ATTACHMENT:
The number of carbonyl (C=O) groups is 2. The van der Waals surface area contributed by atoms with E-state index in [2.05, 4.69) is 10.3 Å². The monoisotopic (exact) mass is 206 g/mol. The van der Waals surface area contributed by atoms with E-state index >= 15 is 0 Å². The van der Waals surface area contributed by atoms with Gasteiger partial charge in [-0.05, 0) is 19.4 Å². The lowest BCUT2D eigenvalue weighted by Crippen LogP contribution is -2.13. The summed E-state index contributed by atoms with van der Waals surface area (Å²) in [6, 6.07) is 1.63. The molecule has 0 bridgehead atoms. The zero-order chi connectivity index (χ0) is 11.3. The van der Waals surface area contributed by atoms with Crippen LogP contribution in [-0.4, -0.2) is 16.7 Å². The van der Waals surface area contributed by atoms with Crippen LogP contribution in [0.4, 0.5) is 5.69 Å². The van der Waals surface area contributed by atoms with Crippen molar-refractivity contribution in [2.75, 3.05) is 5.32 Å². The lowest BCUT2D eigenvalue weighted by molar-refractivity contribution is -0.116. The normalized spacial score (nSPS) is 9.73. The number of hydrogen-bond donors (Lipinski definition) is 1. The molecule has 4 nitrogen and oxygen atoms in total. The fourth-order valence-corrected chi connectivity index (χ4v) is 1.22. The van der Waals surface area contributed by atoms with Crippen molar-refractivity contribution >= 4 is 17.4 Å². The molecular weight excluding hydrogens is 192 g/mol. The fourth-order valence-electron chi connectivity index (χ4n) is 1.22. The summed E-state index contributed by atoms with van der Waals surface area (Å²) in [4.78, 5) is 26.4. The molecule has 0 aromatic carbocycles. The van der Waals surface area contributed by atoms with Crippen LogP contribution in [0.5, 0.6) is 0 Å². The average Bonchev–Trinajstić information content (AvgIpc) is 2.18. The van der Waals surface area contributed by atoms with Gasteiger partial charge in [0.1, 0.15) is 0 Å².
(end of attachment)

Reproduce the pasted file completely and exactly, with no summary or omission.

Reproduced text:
The number of carbonyl (C=O) groups is 2. The van der Waals surface area contributed by atoms with E-state index in [2.05, 4.69) is 10.3 Å². The monoisotopic (exact) mass is 206 g/mol. The van der Waals surface area contributed by atoms with E-state index >= 15 is 0 Å². The van der Waals surface area contributed by atoms with Gasteiger partial charge in [-0.05, 0) is 19.4 Å². The lowest BCUT2D eigenvalue weighted by Crippen LogP contribution is -2.13. The summed E-state index contributed by atoms with van der Waals surface area (Å²) in [6, 6.07) is 1.63. The molecule has 0 bridgehead atoms. The zero-order chi connectivity index (χ0) is 11.3. The van der Waals surface area contributed by atoms with Crippen LogP contribution in [-0.4, -0.2) is 16.7 Å². The van der Waals surface area contributed by atoms with Crippen LogP contribution in [0.4, 0.5) is 5.69 Å². The van der Waals surface area contributed by atoms with Crippen molar-refractivity contribution in [2.75, 3.05) is 5.32 Å². The lowest BCUT2D eigenvalue weighted by molar-refractivity contribution is -0.116. The normalized spacial score (nSPS) is 9.73. The number of hydrogen-bond donors (Lipinski definition) is 1. The molecule has 4 nitrogen and oxygen atoms in total. The fourth-order valence-corrected chi connectivity index (χ4v) is 1.22. The van der Waals surface area contributed by atoms with Crippen molar-refractivity contribution >= 4 is 17.4 Å². The molecular weight excluding hydrogens is 192 g/mol. The fourth-order valence-electron chi connectivity index (χ4n) is 1.22. The summed E-state index contributed by atoms with van der Waals surface area (Å²) in [4.78, 5) is 26.4. The molecule has 0 aromatic carbocycles. The van der Waals surface area contributed by atoms with Crippen LogP contribution in [0.5, 0.6) is 0 Å². The average Bonchev–Trinajstić information content (AvgIpc) is 2.18. The van der Waals surface area contributed by atoms with Gasteiger partial charge in [0.1, 0.15) is 0 Å².